This is quite curious, I reason if one's PC stays totally off the power all night then the electricity consumption is definitely less than that with a pc on or hibernated. Especially if one sums up those watts over 365 nights, year after year. It is also a good idea that hardware rests at night too, including the neon lights. So whenever possible turn your PCs off.
My pc doubles as my heater. I have to leve it on now that the temp falls in the 40's at night. A cpu is hotter than the surface of the sun.
10 % of the nation's energy consumption is wasted by standby or "leaking" electricityby tv's vcr's cable boxes, rechargers etc that are turned OFF but left plugged in. Think about it.. your tv MUST already be ON if you can press a remote power button to make it fully come on.
Hugh Pickens writes "The Los Angeles Times reports that California regulators are poised to pass the nation's first ban on energy-hungry big-screen televisions just as they did with refrigerators, air conditioners and dozens of other products since the 1970s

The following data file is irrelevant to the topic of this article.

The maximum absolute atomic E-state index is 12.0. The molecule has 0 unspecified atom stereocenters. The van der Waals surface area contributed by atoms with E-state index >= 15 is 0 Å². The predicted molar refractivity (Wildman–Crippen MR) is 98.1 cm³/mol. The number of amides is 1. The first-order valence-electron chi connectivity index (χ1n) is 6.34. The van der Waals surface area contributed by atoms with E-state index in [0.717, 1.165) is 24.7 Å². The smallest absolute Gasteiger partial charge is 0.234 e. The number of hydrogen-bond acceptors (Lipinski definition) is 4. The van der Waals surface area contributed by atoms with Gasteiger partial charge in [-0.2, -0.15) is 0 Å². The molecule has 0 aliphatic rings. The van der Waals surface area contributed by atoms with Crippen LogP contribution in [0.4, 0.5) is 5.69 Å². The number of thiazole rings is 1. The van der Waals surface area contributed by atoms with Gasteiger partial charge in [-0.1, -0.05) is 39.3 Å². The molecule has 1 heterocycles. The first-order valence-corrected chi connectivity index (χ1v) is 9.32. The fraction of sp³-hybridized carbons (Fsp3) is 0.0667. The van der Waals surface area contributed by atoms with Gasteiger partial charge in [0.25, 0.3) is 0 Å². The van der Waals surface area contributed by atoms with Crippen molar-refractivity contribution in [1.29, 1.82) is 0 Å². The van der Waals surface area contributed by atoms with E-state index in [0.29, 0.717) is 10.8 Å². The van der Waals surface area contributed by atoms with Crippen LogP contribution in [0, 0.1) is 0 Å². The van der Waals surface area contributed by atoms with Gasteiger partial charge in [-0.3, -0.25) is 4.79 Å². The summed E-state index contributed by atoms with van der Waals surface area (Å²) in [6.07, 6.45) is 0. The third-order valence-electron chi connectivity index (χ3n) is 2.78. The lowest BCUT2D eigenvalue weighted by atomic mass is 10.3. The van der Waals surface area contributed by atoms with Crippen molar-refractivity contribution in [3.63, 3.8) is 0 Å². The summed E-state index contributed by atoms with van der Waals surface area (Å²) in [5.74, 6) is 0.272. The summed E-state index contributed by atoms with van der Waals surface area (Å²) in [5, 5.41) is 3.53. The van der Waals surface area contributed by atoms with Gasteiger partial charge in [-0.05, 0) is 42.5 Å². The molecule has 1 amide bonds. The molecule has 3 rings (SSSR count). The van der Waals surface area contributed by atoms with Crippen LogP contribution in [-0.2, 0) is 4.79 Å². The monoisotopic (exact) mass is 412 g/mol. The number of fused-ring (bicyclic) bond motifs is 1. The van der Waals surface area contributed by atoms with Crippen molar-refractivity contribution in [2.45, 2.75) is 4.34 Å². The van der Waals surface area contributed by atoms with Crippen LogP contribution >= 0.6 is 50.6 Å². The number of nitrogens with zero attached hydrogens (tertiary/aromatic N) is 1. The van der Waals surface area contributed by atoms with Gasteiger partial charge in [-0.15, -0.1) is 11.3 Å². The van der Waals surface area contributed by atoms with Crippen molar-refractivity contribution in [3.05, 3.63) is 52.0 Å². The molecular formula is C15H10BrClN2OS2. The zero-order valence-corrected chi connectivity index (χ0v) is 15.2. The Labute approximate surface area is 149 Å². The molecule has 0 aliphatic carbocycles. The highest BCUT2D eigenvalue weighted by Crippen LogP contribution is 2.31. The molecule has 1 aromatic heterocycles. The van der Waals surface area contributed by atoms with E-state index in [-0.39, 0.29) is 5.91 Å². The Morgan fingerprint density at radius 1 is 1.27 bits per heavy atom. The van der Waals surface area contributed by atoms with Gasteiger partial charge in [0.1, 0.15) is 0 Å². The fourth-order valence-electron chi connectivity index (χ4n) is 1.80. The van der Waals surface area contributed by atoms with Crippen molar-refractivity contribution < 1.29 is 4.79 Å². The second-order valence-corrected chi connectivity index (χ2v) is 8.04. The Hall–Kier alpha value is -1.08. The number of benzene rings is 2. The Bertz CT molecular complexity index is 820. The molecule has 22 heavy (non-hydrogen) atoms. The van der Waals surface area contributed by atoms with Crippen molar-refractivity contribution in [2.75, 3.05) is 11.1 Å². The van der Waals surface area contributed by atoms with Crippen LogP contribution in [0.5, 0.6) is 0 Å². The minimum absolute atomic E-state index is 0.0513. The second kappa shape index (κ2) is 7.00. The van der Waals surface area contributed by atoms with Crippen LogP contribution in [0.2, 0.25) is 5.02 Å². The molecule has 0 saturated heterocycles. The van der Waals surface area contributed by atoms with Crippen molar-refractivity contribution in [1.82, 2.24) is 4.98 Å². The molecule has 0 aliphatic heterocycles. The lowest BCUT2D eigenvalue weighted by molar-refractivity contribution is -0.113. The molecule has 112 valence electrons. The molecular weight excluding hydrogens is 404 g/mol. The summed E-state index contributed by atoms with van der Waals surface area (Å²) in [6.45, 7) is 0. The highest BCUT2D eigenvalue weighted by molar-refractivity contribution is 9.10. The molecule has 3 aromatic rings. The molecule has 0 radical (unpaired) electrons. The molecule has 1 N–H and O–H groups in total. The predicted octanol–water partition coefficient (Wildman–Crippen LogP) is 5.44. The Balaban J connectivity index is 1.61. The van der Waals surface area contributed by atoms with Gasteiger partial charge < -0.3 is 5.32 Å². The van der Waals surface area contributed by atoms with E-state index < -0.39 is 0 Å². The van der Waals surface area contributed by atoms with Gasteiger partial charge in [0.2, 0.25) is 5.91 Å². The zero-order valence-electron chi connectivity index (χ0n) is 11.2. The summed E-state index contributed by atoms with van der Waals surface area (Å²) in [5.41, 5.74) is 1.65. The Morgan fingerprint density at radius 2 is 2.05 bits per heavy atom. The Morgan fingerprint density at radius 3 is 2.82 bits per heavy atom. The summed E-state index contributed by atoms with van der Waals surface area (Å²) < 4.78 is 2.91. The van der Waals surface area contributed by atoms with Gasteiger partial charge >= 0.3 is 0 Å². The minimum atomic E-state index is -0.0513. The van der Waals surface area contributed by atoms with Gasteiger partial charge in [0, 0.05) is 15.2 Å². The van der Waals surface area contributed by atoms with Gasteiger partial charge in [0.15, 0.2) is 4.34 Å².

Steve Tarzia writes "A research group at Northwestern University and University of Michigan has released open-source display power-management software that uses a new user presence detection technique. The goal is to shut off the display immediately when the user leaves the computer rather than using slow and error-prone mouse/keyboard activity timeouts
Most electronic appliances, operated by a remote control, (at least in my house ) have also, an on/off switch on the device itself. The switch would always be wired between the first electonic component and the house power. These are the switches I use if the equipment is intended to be off for a long time.
Having done that, it would serve no useful power saving function to unplug the device also.
Any argument which supports a view that hibernating, for example, saves more electricity than simple switching off, is ridiculous. However, on my own testing, the power drain in Windows 7, when hibernating, is extremely low to a point where, switching off for, say, only a couple of hours, would be a wasted execise. With modern equipment, I would not imagine that the sudden surge when switching on from cold, has any damaging effect.
Mine is a plastic case with 7 outlets that you can control each seperately, on or off, and you can also shut them all off at once by one button. I assume if the monitor is plugged in an outlet which is off, the monitor is completely off.
Sure, that outlet case will be taking some electricity. I mean sometimes I turn off my monitor or sound outlet when have to leave the computer on for a couple of hours, but normally I shut down everything and turn off the outlet case too. Same with my home theater.